On Friday she will travel to Galway with EU Commissioner for Research, Innovation and Science, Máire Geoghegan-Quinn, to visit the Marine Institute and participate in a roundtable on maritime policy with representatives of the Irish administration and the Irish maritime sector.
Commissioner Damanaki will also gauge the views of Irish stakeholders on the upcoming Atlantic Strategy under the Integrated Maritime Policy, which the European Commission is currently drawing up.

EU Commissioner for Maritime Affairs and Fisheries, Maria Damanaki will visit Ireland this week to discuss reform of the Common Fisheries Policy.

Commissioner Damanaki will speak tomorrow at the Institute of International and European Affairs where she will address Irish stakeholders on the new policy, which aims at preserving fish stocks at sustainable levels by managing fisheries in a responsible, science-based way.

She will also later meet with Minister for Agriculture, Fisheries and Food Simon Coveney.

On Friday she will travel to Galway with EU Commissioner for Research, Innovation and Science, Máire Geoghegan-Quinn, to visit the Marine Institute and participate in a roundtable on maritime policy with representatives of the Irish administration and the Irish maritime sector.

Commissioner Damanaki will also gauge the views of Irish stakeholders on the upcoming Atlantic Strategy under the Integrated Maritime Policy, which the European Commission is currently drawing up.

Published in Fishing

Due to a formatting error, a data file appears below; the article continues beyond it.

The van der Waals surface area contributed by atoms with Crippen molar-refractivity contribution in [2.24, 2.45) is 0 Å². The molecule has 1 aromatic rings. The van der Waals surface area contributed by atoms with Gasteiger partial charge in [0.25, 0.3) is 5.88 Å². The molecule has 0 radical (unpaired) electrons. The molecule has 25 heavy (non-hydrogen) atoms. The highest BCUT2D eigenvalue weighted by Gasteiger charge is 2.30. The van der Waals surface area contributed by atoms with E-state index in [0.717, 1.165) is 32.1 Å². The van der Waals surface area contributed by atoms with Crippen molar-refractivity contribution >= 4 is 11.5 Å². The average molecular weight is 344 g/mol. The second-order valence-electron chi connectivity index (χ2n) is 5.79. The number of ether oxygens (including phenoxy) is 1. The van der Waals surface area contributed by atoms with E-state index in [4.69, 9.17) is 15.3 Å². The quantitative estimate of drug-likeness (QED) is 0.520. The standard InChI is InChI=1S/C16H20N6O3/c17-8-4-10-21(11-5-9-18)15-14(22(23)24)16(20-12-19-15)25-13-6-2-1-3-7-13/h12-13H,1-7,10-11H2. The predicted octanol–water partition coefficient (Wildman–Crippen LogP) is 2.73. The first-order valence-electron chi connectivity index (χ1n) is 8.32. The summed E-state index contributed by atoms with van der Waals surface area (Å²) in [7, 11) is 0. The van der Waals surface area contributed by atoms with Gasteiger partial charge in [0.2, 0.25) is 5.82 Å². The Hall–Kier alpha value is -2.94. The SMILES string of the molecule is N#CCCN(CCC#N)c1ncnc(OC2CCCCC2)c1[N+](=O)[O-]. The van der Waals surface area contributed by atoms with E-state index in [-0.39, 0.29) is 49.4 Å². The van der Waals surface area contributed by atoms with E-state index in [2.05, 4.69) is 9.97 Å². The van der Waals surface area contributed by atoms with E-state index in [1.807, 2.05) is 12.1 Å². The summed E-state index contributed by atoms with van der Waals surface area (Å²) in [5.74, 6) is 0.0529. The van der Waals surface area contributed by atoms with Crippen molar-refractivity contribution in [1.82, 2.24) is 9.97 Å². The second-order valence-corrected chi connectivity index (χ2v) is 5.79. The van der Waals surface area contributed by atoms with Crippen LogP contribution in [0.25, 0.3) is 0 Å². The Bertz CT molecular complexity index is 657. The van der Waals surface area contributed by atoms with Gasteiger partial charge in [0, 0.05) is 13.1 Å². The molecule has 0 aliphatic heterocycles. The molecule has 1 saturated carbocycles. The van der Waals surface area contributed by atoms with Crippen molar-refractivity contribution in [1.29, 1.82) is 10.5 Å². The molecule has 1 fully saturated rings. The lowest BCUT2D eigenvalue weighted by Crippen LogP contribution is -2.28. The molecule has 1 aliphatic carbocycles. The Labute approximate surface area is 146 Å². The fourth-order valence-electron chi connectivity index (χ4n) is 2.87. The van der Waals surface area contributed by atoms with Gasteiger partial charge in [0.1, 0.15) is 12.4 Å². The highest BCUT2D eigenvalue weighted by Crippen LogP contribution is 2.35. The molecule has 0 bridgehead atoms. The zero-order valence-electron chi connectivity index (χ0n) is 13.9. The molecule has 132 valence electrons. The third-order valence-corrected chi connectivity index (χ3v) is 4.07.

Ireland's Commercial Fishing 

The Irish Commercial Fishing Industry employs around 11,000 people in fishing, processing and ancillary services such as sales and marketing. The industry is worth about €1.22 billion annually to the Irish economy. Irish fisheries products are exported all over the world as far as Africa, Japan and China.

FAQs

Over 16,000 people are employed directly or indirectly around the coast, working on over 2,000 registered fishing vessels, in over 160 seafood processing businesses and in 278 aquaculture production units, according to the State's sea fisheries development body Bord Iascaigh Mhara (BIM).

All activities that are concerned with growing, catching, processing or transporting fish are part of the commercial fishing industry, the development of which is overseen by BIM. Recreational fishing, as in angling at sea or inland, is the responsibility of Inland Fisheries Ireland.

The Irish fishing industry is valued at 1.22 billion euro in gross domestic product (GDP), according to 2019 figures issued by BIM. Only 179 of Ireland's 2,000 vessels are over 18 metres in length. Where does Irish commercially caught fish come from? Irish fish and shellfish is caught or cultivated within the 200-mile exclusive economic zone (EEZ), but Irish fishing grounds are part of the common EU "blue" pond. Commercial fishing is regulated under the terms of the EU Common Fisheries Policy (CFP), initiated in 1983 and with ten-yearly reviews.